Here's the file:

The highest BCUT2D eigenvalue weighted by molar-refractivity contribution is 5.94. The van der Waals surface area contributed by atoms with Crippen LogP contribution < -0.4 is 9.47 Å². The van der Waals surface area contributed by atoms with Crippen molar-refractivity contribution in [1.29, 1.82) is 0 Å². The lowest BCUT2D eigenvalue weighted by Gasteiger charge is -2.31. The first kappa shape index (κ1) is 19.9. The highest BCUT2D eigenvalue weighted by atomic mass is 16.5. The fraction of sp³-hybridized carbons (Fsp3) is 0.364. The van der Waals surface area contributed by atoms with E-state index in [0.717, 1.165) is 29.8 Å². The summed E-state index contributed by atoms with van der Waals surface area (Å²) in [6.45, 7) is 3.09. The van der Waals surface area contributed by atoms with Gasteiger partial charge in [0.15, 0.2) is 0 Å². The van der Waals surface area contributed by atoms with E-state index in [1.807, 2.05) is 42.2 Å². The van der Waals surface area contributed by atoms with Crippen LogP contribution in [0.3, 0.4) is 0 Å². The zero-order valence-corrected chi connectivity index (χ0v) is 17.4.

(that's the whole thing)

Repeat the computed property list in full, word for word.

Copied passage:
The highest BCUT2D eigenvalue weighted by molar-refractivity contribution is 5.94. The van der Waals surface area contributed by atoms with Crippen LogP contribution < -0.4 is 9.47 Å². The van der Waals surface area contributed by atoms with Crippen molar-refractivity contribution in [1.29, 1.82) is 0 Å². The lowest BCUT2D eigenvalue weighted by Gasteiger charge is -2.31. The first kappa shape index (κ1) is 19.9. The highest BCUT2D eigenvalue weighted by atomic mass is 16.5. The fraction of sp³-hybridized carbons (Fsp3) is 0.364. The van der Waals surface area contributed by atoms with E-state index in [0.717, 1.165) is 29.8 Å². The summed E-state index contributed by atoms with van der Waals surface area (Å²) in [6.45, 7) is 3.09. The van der Waals surface area contributed by atoms with Gasteiger partial charge in [0.15, 0.2) is 0 Å². The van der Waals surface area contributed by atoms with E-state index in [1.807, 2.05) is 42.2 Å². The van der Waals surface area contributed by atoms with Crippen LogP contribution in [0.3, 0.4) is 0 Å². The zero-order valence-corrected chi connectivity index (χ0v) is 17.4.